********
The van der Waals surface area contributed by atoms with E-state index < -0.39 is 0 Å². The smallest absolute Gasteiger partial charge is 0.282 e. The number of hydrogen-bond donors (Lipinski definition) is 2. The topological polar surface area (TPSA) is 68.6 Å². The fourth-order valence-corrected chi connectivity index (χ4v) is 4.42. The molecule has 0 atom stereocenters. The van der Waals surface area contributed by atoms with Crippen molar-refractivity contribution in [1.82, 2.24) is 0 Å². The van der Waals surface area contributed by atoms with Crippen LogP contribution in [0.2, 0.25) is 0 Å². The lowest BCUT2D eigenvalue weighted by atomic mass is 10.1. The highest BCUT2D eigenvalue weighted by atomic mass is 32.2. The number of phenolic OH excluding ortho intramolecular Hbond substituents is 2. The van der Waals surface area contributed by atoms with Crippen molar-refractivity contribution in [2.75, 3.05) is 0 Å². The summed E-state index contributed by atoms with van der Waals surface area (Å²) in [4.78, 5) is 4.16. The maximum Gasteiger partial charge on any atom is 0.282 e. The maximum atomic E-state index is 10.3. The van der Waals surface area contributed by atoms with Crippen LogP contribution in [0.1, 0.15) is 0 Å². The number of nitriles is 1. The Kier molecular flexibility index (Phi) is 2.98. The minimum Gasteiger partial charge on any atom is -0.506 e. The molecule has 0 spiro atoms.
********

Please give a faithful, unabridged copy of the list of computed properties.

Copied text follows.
The van der Waals surface area contributed by atoms with E-state index < -0.39 is 0 Å². The smallest absolute Gasteiger partial charge is 0.282 e. The number of hydrogen-bond donors (Lipinski definition) is 2. The topological polar surface area (TPSA) is 68.6 Å². The fourth-order valence-corrected chi connectivity index (χ4v) is 4.42. The molecule has 0 atom stereocenters. The van der Waals surface area contributed by atoms with Crippen molar-refractivity contribution in [1.82, 2.24) is 0 Å². The van der Waals surface area contributed by atoms with Crippen LogP contribution in [0.2, 0.25) is 0 Å². The lowest BCUT2D eigenvalue weighted by atomic mass is 10.1. The highest BCUT2D eigenvalue weighted by atomic mass is 32.2. The number of phenolic OH excluding ortho intramolecular Hbond substituents is 2. The van der Waals surface area contributed by atoms with Crippen molar-refractivity contribution in [2.75, 3.05) is 0 Å². The summed E-state index contributed by atoms with van der Waals surface area (Å²) in [4.78, 5) is 4.16. The maximum Gasteiger partial charge on any atom is 0.282 e. The maximum atomic E-state index is 10.3. The van der Waals surface area contributed by atoms with Crippen LogP contribution in [0.1, 0.15) is 0 Å². The number of nitriles is 1. The Kier molecular flexibility index (Phi) is 2.98. The minimum Gasteiger partial charge on any atom is -0.506 e. The molecule has 0 spiro atoms.